“Wow,” I thought to myself. “He didn’t ask for more food. It worked!”
My toddler loves eating, so much so that for the past several months, he asks for more food even after we’ve given him a gargantuan portion size. Couple this with his crying debacles when we take him down from the high chair, eating time had become a war zone and food battles a common occurrence. I realized that unless I want him to be a champion buffet eater, a food hoarder or a diet freak, we needed to change things fast. Fortunately we did, using these three tips:
Tip #1: Let him eat unassisted
In the past, my husband and I would pierce or scoop our toddler’s food before handing him the utensil. Or, we would tear a slice of bread into bite-size pieces and toss it in front of him at regular intervals. If you’re starting to think that this is a wee bit like bird feeding, sadly you’re not alone. But we defended ourselves because handing (or tossing) him his food was easier, cleaner, and enabled us to monitor the pace he was eating. Considering that he would eat so fast and therefore ask for more, we didn’t see an easy way out.
But because we were deciding when he would have his next bite, or what food he wants to try next, or whether or not he should even have a bite at all, my toddler became a passive eater, eating at our discretion, not his. I started to think that perhaps part of the reason my toddler acts up around mealtimes is because he’s yet again under our control over something as basic and essential as eating.
We’ve changed things up: now he scoops his own risotto, pierces his own pineapple and grabs the pancakes with his own hands. I’ve had to keep my grimaces to myself whenever he’d splat yet another spoonful of spinach soup all over his sleeve or inadvertently dust breadcrumbs on the floor, but at least he seems happy being an equal participant at the dinner table.
Tip #2: Present all the food at once
Sometimes my husband and I swear we’re geniuses only to be schooled once again by our two-year-old. For instance, we knew how much LO loves fruit, and that given the choice between fruit and a main meal, he will likely gobble up the fruit before even laying eyes on the main meal.
“Let’s bring out the main meal first,” we conspired. “He’ll think that that’s all he’s eating, and will finish the whole thing. Then when he’s done, we can bring out his fruit. Mwahahahaha.”
And it seemed to work: my toddler finished the chicken and rice completely before asking for more. “Here’s your fruit!” we’d proclaim, smugly thinking that we had just tricked him into eating his main meal first. Then we got not-so-smug when he asked for more after he finished the fruit. And after he finished the veggies. And after he finished the bread. Until eventually he just tricked us into giving him way more food than we had intended or wanted. Our kitchen was starting to look like a seven-course restaurant, with mom and dad bringing out meals one right the other. He probably thought he had the whole kitchen at his disposal, and without a clear amount of food in front of him, he just kept asking for more.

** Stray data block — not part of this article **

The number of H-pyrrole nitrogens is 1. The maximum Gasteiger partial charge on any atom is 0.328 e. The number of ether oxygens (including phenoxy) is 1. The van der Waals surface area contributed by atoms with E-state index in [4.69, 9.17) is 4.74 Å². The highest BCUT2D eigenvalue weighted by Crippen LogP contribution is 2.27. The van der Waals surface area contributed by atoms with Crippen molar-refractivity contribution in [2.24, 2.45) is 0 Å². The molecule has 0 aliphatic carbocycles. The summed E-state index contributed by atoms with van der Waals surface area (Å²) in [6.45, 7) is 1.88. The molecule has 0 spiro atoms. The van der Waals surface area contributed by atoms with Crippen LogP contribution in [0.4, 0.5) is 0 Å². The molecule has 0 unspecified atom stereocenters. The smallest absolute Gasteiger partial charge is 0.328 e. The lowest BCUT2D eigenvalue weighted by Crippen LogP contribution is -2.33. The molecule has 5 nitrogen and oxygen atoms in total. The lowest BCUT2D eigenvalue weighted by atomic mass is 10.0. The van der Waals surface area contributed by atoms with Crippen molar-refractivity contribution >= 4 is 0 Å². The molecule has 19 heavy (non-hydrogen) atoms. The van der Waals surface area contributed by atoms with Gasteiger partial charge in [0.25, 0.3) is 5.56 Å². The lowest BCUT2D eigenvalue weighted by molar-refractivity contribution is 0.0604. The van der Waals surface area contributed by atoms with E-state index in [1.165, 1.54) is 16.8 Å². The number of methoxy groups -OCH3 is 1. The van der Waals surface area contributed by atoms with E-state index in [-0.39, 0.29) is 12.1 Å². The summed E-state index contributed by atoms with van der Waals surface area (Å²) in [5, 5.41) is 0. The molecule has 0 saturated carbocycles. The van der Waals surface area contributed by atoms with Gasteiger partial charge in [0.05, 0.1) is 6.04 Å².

So now I take the opposite approach. Recently, after sitting him down at the table, I gave him everything that we wanted him to eat all at once: salmon patties, a slice of bread and a bowl of blueberries. Not surprisingly, he turned to the blueberries first and grabbed a few. “Great,” I thought dejectedly. “He’s just going to finish all the blueberries.” But with just a few reminders to eat his salmon and bread as well, he ended up alternating and eating from all three foods! And when he eventually ran out of blueberries, he not only refrained from asking for more, he held up his empty bowl and handed it to me saying, “All done, thank you.” Wow.
Tip #3: Let him linger at the dining table
Most of the crying happened when it was time to get down from the high chair. After our toddler had just put the last of the sweet potatoes into his mouth, we’d thrust his water cup to his mouth, say, “Yay! All done!” and proceed with taking him down in lightning speed. We were scared that if given even just a little bit more time to stay at the table, he’d start asking for more food, so we wanted him down as fast as possible. “Get him down while he’s distracted,” we thought. Instead, LO would cling to the table, crying, “Stay! Want to eat!”
Then my husband said, “You and I like to sit and chat at the table, even if there’s no food left in front of us.” And we thought maybe our toddler didn’t want to get down from the table not so much because he was still hungry but because he actually enjoyed sitting here with us, sans food. Then of course mommy guilt took over: “Oh, no! You’ve forever erased his joy of eating and dining at the table! Now he’s going to be fast-food American instead of slow-food Italian (never mind that we’re not Italian)!”
Now, we let him linger at the table. If it looks like he’s ready to leave the table, I help him get down from his high chair. Otherwise we’ll talk, and I’ll mention that he could tell me if he wants to stay or go. And usually he’ll say the miracle words: “Want to get down and play.”
A truce is called
I’m amazed that through letting go of control, allowing a bit of mess here and there, and simply listening to my toddler, I was able to reap so much more compliance from him than what we had been currently doing. And more importantly, he feels like an equal, active participant at the dinner table, able to enjoy his meal and his company.
Maybe that’s all he wanted all along.
How do you handle food battles in your home? Do you have additional tips I could try to prevent any food flare-ups? What has worked for your kids? What hasn’t?